Virtual Tours: St. Helena
The Full Tour
Features of Natural Interest
Features of Other Interest, including Cultural
Threats / Problems / Issues
Projects / Conservation Actions
Organisations and Links
Tour Selection
Threats / Problems / Issues

Large areas of relict moist forest were also cleared to make way for plantations of New Zealand flax Phormium tenax. In the early 20th century, the flax industry sustained the island’s economy for over 50 years providing material for British Post Office bags until the market for natural fibre products declined in the 1960s. The flax mills are now abandoned, but large areas of upland hillside are still covered in flax monocultures and the flax plant is now invasive, displacing indigenous species. Flax removal projects began in the mid 2000s. Recently, a project, funded by the Darwin Initiative, commenced in April 2017 to establish a national framework for invasive plant management in St Helena (DPLUS059).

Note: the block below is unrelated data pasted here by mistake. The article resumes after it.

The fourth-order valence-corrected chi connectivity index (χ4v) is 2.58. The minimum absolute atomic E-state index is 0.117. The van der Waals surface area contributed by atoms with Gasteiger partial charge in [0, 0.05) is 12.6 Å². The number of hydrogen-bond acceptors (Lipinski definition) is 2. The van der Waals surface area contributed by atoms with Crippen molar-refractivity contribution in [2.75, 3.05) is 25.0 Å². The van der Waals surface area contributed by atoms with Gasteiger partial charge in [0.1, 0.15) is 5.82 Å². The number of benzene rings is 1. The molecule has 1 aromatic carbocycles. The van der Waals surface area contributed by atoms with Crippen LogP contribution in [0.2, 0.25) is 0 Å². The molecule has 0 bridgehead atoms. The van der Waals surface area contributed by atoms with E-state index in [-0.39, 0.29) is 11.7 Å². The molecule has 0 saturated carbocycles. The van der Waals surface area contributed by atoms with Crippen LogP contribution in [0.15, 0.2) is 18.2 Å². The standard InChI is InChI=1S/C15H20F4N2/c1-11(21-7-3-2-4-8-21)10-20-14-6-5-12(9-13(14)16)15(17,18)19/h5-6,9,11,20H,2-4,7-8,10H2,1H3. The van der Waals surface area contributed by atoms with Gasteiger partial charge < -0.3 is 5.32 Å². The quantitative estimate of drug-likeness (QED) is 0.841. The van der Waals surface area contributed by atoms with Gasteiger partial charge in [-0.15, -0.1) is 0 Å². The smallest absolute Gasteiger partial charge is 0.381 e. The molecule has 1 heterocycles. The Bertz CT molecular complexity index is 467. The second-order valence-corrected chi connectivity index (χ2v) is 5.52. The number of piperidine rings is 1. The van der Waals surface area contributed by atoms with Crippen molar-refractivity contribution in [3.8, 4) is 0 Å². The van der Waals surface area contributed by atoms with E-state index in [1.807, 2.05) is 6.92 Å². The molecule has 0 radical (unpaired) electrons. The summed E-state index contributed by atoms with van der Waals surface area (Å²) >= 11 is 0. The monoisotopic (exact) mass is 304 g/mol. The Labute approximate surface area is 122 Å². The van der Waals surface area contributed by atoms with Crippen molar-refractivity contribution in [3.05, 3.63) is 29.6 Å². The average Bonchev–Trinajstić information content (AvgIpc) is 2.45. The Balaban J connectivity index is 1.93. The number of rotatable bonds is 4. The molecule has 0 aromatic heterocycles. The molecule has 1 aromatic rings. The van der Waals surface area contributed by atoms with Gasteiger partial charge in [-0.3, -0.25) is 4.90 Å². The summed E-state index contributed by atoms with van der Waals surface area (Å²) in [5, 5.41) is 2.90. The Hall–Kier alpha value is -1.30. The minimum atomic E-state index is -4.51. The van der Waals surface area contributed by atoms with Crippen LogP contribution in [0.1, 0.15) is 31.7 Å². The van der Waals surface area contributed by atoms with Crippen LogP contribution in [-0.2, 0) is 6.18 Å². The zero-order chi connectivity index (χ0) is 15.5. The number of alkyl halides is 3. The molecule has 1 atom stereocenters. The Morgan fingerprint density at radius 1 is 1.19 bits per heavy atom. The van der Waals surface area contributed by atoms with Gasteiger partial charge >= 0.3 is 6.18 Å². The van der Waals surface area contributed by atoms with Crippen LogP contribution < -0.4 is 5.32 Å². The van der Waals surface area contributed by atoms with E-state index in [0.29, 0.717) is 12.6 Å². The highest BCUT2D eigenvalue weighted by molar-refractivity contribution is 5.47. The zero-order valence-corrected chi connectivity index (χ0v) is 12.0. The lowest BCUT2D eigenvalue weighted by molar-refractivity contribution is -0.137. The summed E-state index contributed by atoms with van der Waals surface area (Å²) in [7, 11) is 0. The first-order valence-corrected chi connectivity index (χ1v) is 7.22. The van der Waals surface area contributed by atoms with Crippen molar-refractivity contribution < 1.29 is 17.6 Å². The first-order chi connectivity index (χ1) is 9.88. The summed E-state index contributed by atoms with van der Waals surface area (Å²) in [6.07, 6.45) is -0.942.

Left: An area in Diana's Peak National Park with restored habitat above the path and flax below, Right: An former flax mill in Fairyland

© Paul Tyson, Stewart McPherson
(Threats / Problems / Issues, 2 of 4 - Slide ref. 1013)